• An actor can only process one message at a time. This helps the actor to avoid race conditions, as all other incoming messages are queued.


  • One other different feature of Actors are that they can respond to the sender 0 or more number of times. This is unlike other mechanism where almost 1 response can be send back.

2.2 Communication between Actors

  • Communication is asynchronous, i.e. caller actor will continue it processing after sending message to another actor. It will not wait for the other actor to process the message and return results back.
  • The delivery is “Best Effort Delivery”. Most of times it depends on underlying protocol used to send to deliver message. E.g TCP, UDP, etc.
  • At most once delivery of messages. It does not guarantees delivery of messages but makes sure that messages are not duplicated.
  • Ordering of messages is not guaranteed.

If the application is dependent on the order in which an actor is processing a message, then it can still lead to stale state of the actor, since it is not guaranteed which message will be delivered first.

2.3 Address of an Actor

  • The address specifies the physical location under which an Actor can be reached.
    • Local addresses, identified by the ActorSystem’s name,
      e.g. akka://demo-system/user/my-service/worker-1
    • Remote addresses, identified by protocol, host and port.
      e.g. akka.tcp://
  • When we send a message to an actor we don’t care what type of address it is i.e., how we send message to an actor does not depends on whether the actor is in the same process, or residing on some remote machine accessed via TCP protocol.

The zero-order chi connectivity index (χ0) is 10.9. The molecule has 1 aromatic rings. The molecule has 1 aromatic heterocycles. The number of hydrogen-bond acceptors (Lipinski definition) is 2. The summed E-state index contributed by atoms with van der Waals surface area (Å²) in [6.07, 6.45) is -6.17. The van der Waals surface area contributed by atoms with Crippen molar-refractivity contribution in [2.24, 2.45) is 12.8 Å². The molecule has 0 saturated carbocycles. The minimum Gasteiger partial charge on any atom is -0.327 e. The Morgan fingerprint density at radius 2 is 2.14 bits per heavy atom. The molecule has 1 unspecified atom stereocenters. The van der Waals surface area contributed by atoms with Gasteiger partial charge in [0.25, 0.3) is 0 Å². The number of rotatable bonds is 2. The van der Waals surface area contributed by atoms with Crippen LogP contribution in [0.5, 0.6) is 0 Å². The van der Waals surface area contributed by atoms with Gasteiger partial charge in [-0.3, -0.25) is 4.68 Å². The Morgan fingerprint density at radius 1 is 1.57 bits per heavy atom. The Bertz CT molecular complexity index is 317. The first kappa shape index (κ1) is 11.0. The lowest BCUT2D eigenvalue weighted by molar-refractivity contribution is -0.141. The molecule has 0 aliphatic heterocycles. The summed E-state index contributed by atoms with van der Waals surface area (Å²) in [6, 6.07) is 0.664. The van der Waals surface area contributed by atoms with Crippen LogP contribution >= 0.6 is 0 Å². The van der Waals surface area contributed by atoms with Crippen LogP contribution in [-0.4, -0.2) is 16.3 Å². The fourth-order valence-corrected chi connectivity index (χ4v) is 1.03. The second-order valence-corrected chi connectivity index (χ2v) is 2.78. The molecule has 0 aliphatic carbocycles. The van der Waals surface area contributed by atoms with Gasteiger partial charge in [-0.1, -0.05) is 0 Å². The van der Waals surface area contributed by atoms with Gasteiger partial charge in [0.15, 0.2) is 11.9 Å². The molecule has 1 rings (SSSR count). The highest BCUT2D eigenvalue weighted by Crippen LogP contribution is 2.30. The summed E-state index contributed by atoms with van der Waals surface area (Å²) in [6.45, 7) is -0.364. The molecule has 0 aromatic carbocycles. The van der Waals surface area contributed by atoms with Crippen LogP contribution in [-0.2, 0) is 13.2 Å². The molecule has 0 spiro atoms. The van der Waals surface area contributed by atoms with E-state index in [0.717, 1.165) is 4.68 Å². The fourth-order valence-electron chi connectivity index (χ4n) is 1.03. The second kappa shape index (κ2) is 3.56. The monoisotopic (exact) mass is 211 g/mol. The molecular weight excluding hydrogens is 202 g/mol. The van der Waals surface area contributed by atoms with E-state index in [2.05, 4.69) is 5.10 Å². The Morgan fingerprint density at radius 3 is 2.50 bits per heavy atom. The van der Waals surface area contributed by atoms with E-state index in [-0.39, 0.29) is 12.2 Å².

3.0 Actor Hierarchy

  • Actors are hierarchical in nature
  • Any actor can distribute its work to many child actors.
  • Each actor performs the work and then report back to their parent actors.
  • Parent actors are responsible for supervision of their child actors

A simple analogy  from a real life scenario would be would be a project team, where a manager manages many projects, each project has a project lead, and internally many developers, QA etc.

Each actor is delegating the work to child actors.


Let’s look at a proper example where hierarchy would make sense.

We have a streaming pipeline of some data, and there are 3-4 stages of processing to be done on it

  • Each stage of processing could be a child actor – and internally it could itself have a a pool of child workers to do the processing
  • Each stage of workers after doing their processing, pass on the data to the next stage and so on.

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So to summarize,
  • Actors are hierarchical in nature
  • They can Send and Receive messages asynchronously.
  • Perform some operation and change their local state, when they get a message.

In the next blog of the Learn Akka tutorial series, we will look at Writing your first actor program.